I supported preserving the Union. I supported keeping the NMU a strong, militant Union that’s going to fight for wages and conditions an against racism in the larger community. NMU in those southern ports played a role in beginning to break down segregation in Houston and New Orleans, and so forth. I supported that. They would have a Union meeting and Flannery, the Port Agent, would bring guys up on charges of bringing the Union into ill repute. And these guys were just on a roll, an they would snatch somebody’s book based on that. John Smith brought the Union into ill repute ad he’s part of the Communist hacks, and so forth.
I decided my best bet was to grab a ship and get the hell out of there because I knew if they won the election, this was just pie in the sky compared to what they were going to do. So I got a ship that went to Yokohama. I got back to New Orleans almost about ten months later. And all the guys I knew were out of the Union. They were still outside passing out leaflets and trying to explain what was going on in the Union, but they were out of the Union. I walked in there and threw in my Union card and Flannery looked at me as if to say how ... how’d we miss you? (laughs) But it was too late. The roll was over. The rank and file movement leadership had been stripped of the right to ship. Well, if you can’t sail, you can’t follow the membership and they would even use that against you in the sense that can you sail? Well, I can’t talk to you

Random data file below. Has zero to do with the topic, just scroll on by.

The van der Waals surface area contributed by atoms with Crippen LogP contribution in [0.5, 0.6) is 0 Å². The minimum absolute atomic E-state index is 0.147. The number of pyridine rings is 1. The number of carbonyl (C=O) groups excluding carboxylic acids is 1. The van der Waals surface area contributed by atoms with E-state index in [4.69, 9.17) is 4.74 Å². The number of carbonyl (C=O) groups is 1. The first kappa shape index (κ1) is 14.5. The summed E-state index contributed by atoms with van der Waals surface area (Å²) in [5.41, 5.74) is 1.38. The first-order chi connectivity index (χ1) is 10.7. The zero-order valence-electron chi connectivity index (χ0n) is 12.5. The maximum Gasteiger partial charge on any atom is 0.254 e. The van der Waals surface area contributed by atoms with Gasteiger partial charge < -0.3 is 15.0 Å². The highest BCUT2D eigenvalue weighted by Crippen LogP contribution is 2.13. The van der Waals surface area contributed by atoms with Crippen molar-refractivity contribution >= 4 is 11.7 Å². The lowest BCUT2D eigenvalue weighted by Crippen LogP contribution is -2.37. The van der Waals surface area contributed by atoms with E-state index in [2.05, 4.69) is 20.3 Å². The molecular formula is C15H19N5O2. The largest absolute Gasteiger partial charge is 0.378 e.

Now, in the south what I was describing was a situation where we were outnumbered because the anti-Communist thing became a banner — a tent under which all these racist elements could assemble and cover their flanks. They teamed up with the police and the Klan, the Union officials, to run blacks out of the Union hall. It was almost like a Reconstruction thing you read about —how they overthrew the government, the blacks are forced to flee, and so forth. It was that kind of atmosphere they were able to create. I was expelled from NMU the day after the Korean War broke out — my Union book taken, June the 26th, 1950 and the Korean War broke out June the 25th. And so, from that point on within NMU is we’re in a cold war. Can you trust these guys to sail with you? These guys are pro-Soviet. Well, I sailed during World War II, and others like me, but now suddenly you wouldn’t be trusted on the ship because you didn’t support U.S. policy. And of course, the Communist thing was a brush that they would put on you. They didn’t have to prove you were a communist. And how are you going to prove you weren’t? But the basic assumption was that you were either a Communist dupe or a Communist front or you were a follower of the communists. You had to find jobs ashore. Well, fortunately, Marine Cooks And Stewards, which was a west Coast Union, had a unit in New Orleans and so we could get port time and you could make a little light living on that. But you couldn’t sail out, but you’d do port time. I did quite a bit of that.
Source: Interviewed by Sam Sills 8/5/93
Courtesy Sam Sills